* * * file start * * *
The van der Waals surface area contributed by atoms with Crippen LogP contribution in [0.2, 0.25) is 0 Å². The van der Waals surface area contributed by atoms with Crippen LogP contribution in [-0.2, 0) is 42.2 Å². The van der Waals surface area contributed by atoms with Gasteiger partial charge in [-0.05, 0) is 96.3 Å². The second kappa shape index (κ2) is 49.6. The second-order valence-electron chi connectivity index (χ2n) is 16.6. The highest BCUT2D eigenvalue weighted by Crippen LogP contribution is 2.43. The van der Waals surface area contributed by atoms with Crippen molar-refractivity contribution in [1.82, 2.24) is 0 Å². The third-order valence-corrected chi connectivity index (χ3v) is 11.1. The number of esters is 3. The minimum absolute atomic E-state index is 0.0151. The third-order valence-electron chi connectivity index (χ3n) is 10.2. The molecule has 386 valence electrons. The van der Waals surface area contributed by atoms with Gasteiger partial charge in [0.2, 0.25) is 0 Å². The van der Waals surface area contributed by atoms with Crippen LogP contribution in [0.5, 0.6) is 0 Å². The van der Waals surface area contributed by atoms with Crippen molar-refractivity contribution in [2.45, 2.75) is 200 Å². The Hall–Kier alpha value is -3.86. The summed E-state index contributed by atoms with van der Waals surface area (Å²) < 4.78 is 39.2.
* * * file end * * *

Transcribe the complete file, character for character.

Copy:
The van der Waals surface area contributed by atoms with Crippen LogP contribution in [0.2, 0.25) is 0 Å². The van der Waals surface area contributed by atoms with Crippen LogP contribution in [-0.2, 0) is 42.2 Å². The van der Waals surface area contributed by atoms with Gasteiger partial charge in [-0.05, 0) is 96.3 Å². The second kappa shape index (κ2) is 49.6. The second-order valence-electron chi connectivity index (χ2n) is 16.6. The highest BCUT2D eigenvalue weighted by Crippen LogP contribution is 2.43. The van der Waals surface area contributed by atoms with Crippen molar-refractivity contribution in [1.82, 2.24) is 0 Å². The third-order valence-corrected chi connectivity index (χ3v) is 11.1. The number of esters is 3. The minimum absolute atomic E-state index is 0.0151. The third-order valence-electron chi connectivity index (χ3n) is 10.2. The molecule has 386 valence electrons. The van der Waals surface area contributed by atoms with Gasteiger partial charge in [0.2, 0.25) is 0 Å². The van der Waals surface area contributed by atoms with Crippen LogP contribution in [0.5, 0.6) is 0 Å². The van der Waals surface area contributed by atoms with Crippen molar-refractivity contribution in [2.45, 2.75) is 200 Å². The Hall–Kier alpha value is -3.86. The summed E-state index contributed by atoms with van der Waals surface area (Å²) < 4.78 is 39.2.